It can be very difficult for immigrants to integrate and adapt to a new country. Recovering from financial setbacks often takes time, but it’s possible with the right supports.

Supporting newcomers’ financial literacy

Immigrant-serving organizations are often the first stop for immigrants on their road to integration and are key in setting newcomers up for success. Luckily, some organizations are already supporting newcomers by assessing their financial literacy, connecting them to useful resources based on their needs and helping them plan for their financial future.

As a counsellor, you can encourage newcomers to recognize the importance of saving money regularly, developing and sticking to a monthly budget and building a strong credit history in Canada. These are all important steps to reaching their financial and professional goals. Financial literacy is a necessary tool for survival, and when newcomers are prepared to make informed financial decisions, they can integrate into society and thrive more quickly.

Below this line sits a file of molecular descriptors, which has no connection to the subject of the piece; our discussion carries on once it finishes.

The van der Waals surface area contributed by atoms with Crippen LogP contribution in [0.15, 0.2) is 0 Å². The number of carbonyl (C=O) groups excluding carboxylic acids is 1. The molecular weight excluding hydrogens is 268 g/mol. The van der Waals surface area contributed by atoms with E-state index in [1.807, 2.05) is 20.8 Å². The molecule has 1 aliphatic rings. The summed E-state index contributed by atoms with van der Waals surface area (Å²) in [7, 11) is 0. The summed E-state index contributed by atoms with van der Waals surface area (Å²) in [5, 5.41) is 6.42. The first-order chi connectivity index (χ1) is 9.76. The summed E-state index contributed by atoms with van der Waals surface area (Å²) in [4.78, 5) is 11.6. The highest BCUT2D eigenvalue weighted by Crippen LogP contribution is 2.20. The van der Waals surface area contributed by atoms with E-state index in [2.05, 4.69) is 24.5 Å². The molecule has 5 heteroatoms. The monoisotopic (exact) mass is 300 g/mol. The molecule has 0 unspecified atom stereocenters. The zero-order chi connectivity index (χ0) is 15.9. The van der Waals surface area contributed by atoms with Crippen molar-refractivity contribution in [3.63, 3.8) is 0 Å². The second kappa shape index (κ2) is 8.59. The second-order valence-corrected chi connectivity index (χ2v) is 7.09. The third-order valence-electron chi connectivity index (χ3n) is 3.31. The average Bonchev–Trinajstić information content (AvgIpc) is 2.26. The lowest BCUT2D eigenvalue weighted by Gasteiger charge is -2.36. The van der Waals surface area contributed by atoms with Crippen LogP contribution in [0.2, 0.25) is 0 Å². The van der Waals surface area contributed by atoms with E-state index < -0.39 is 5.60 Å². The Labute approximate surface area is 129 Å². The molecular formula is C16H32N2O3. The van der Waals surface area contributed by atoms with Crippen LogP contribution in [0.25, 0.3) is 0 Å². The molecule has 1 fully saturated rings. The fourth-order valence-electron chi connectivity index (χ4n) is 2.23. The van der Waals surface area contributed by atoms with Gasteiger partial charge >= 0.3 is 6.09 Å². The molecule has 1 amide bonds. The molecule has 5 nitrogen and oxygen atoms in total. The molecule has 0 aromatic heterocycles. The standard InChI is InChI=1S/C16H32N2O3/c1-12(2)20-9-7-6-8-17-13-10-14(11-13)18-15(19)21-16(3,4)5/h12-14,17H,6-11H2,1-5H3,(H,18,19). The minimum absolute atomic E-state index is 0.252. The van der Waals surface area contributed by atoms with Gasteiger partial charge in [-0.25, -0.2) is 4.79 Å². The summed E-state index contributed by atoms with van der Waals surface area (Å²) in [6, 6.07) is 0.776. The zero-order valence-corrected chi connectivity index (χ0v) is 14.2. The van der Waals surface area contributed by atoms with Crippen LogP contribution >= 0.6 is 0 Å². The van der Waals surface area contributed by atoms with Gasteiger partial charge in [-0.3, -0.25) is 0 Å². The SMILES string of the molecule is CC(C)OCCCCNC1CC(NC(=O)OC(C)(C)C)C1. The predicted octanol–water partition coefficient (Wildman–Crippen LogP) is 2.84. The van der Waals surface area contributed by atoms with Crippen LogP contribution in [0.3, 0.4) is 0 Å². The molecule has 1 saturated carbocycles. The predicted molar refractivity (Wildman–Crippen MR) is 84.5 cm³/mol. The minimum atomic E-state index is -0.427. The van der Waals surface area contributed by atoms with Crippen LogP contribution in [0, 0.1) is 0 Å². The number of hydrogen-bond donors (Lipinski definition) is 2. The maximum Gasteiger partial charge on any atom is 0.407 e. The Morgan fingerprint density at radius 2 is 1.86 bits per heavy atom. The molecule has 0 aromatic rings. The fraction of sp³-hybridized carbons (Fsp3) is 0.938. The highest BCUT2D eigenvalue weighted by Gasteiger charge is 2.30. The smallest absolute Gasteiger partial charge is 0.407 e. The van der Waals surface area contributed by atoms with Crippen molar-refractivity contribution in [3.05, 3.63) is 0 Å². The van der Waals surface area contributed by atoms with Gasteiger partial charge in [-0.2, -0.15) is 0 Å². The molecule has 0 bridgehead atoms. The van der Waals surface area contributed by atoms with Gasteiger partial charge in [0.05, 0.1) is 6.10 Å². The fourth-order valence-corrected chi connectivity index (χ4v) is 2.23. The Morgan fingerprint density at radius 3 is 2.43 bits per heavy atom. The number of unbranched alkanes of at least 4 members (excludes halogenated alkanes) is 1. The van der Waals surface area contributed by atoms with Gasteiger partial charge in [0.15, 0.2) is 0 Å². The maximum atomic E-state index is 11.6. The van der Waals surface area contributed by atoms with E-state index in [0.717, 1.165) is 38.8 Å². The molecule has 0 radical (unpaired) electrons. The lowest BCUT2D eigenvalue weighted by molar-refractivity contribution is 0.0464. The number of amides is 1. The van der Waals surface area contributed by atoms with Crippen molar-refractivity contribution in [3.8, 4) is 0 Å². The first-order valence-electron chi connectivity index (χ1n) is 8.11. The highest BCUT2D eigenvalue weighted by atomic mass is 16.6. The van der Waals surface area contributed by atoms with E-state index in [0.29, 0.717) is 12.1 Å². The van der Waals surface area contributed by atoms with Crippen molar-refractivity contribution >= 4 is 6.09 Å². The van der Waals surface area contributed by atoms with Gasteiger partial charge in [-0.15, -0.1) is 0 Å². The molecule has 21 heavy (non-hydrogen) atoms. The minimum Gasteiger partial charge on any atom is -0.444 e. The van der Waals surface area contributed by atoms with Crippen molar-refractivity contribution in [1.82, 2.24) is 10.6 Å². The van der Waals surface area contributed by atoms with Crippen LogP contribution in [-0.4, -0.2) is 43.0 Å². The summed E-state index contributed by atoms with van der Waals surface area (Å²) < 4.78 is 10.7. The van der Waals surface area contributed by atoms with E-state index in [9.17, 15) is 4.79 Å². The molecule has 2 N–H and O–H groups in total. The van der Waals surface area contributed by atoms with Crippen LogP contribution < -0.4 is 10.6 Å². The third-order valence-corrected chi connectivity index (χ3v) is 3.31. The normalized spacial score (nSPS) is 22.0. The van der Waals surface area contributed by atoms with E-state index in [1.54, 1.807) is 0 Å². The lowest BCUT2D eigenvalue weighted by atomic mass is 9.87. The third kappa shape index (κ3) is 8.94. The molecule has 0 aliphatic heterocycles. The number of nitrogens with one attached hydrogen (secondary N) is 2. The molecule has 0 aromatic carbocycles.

Parting thoughts

Even though internationally trained individuals are highly educated and skilled, it often takes time for them to integrate successfully in Canada. Understanding the importance of financial stability and how it affects their education and employment prospects, combined with adequate support from immigrant-serving organizations, is the recipe for newcomer success.


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Robert Ndoping is the Manager, Client Success at Windmill Microlending. Since joining the organization, he spearheaded research on dental re-licensing plans and helped set up the interest-free Refugee Loan Program. Ndoping holds a double master’s from Lund University in Sweden. Lindsay Morris is Windmill’s Manager, Intake and Data Collection, and her focus is setting clients up for success right from the application process. Morris holds an MA/MBA from York University.
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Robert Ndoping is the Manager, Client Success at Windmill Microlending. Since joining the organization, he spearheaded research on dental re-licensing plans and helped set up the interest-free Refugee Loan Program. Ndoping holds a double master’s from Lund University in Sweden. Lindsay Morris is Windmill’s Manager, Intake and Data Collection, and her focus is setting clients up for success right from the application process. Morris holds an MA/MBA from York University.